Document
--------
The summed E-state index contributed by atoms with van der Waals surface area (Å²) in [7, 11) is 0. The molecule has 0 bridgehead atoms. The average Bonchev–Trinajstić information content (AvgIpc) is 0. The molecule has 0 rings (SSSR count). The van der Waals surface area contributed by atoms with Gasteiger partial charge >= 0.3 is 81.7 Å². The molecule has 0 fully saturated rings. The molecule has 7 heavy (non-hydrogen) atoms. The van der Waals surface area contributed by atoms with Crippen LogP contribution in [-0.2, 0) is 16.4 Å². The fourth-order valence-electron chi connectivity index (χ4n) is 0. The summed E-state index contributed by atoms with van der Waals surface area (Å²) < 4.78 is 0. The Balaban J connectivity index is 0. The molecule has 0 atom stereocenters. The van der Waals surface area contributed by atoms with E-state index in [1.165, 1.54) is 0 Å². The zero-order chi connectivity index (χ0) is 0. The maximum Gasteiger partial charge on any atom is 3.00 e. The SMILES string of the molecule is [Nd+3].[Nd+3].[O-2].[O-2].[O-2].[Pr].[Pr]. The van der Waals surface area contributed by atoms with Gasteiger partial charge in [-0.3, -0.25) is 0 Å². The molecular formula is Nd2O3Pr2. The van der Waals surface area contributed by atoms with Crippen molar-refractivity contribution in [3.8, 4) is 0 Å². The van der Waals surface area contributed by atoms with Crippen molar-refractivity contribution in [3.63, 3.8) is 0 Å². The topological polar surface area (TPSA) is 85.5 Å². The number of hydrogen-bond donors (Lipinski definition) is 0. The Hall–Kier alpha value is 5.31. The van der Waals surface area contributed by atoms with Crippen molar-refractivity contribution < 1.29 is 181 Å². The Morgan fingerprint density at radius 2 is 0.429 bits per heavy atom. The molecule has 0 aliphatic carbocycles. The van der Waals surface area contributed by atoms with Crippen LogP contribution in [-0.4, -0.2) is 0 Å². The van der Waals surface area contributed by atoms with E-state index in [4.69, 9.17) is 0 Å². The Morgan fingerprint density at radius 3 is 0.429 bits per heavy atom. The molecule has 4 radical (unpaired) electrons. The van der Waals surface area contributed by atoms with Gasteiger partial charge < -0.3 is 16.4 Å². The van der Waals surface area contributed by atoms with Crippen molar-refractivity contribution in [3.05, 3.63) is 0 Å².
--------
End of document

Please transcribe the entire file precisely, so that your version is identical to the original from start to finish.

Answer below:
The summed E-state index contributed by atoms with van der Waals surface area (Å²) in [7, 11) is 0. The molecule has 0 bridgehead atoms. The average Bonchev–Trinajstić information content (AvgIpc) is 0. The molecule has 0 rings (SSSR count). The van der Waals surface area contributed by atoms with Gasteiger partial charge >= 0.3 is 81.7 Å². The molecule has 0 fully saturated rings. The molecule has 7 heavy (non-hydrogen) atoms. The van der Waals surface area contributed by atoms with Crippen LogP contribution in [-0.2, 0) is 16.4 Å². The fourth-order valence-electron chi connectivity index (χ4n) is 0. The summed E-state index contributed by atoms with van der Waals surface area (Å²) < 4.78 is 0. The Balaban J connectivity index is 0. The molecule has 0 atom stereocenters. The van der Waals surface area contributed by atoms with E-state index in [1.165, 1.54) is 0 Å². The zero-order chi connectivity index (χ0) is 0. The maximum Gasteiger partial charge on any atom is 3.00 e. The SMILES string of the molecule is [Nd+3].[Nd+3].[O-2].[O-2].[O-2].[Pr].[Pr]. The van der Waals surface area contributed by atoms with Gasteiger partial charge in [-0.3, -0.25) is 0 Å². The molecular formula is Nd2O3Pr2. The van der Waals surface area contributed by atoms with Crippen molar-refractivity contribution in [3.8, 4) is 0 Å². The van der Waals surface area contributed by atoms with Crippen molar-refractivity contribution in [3.63, 3.8) is 0 Å². The topological polar surface area (TPSA) is 85.5 Å². The number of hydrogen-bond donors (Lipinski definition) is 0. The Hall–Kier alpha value is 5.31. The van der Waals surface area contributed by atoms with Crippen molar-refractivity contribution < 1.29 is 181 Å². The Morgan fingerprint density at radius 2 is 0.429 bits per heavy atom. The molecule has 0 aliphatic carbocycles. The van der Waals surface area contributed by atoms with Crippen LogP contribution in [-0.4, -0.2) is 0 Å². The van der Waals surface area contributed by atoms with E-state index in [4.69, 9.17) is 0 Å². The Morgan fingerprint density at radius 3 is 0.429 bits per heavy atom. The molecule has 4 radical (unpaired) electrons. The van der Waals surface area contributed by atoms with Gasteiger partial charge < -0.3 is 16.4 Å². The van der Waals surface area contributed by atoms with Crippen molar-refractivity contribution in [3.05, 3.63) is 0 Å².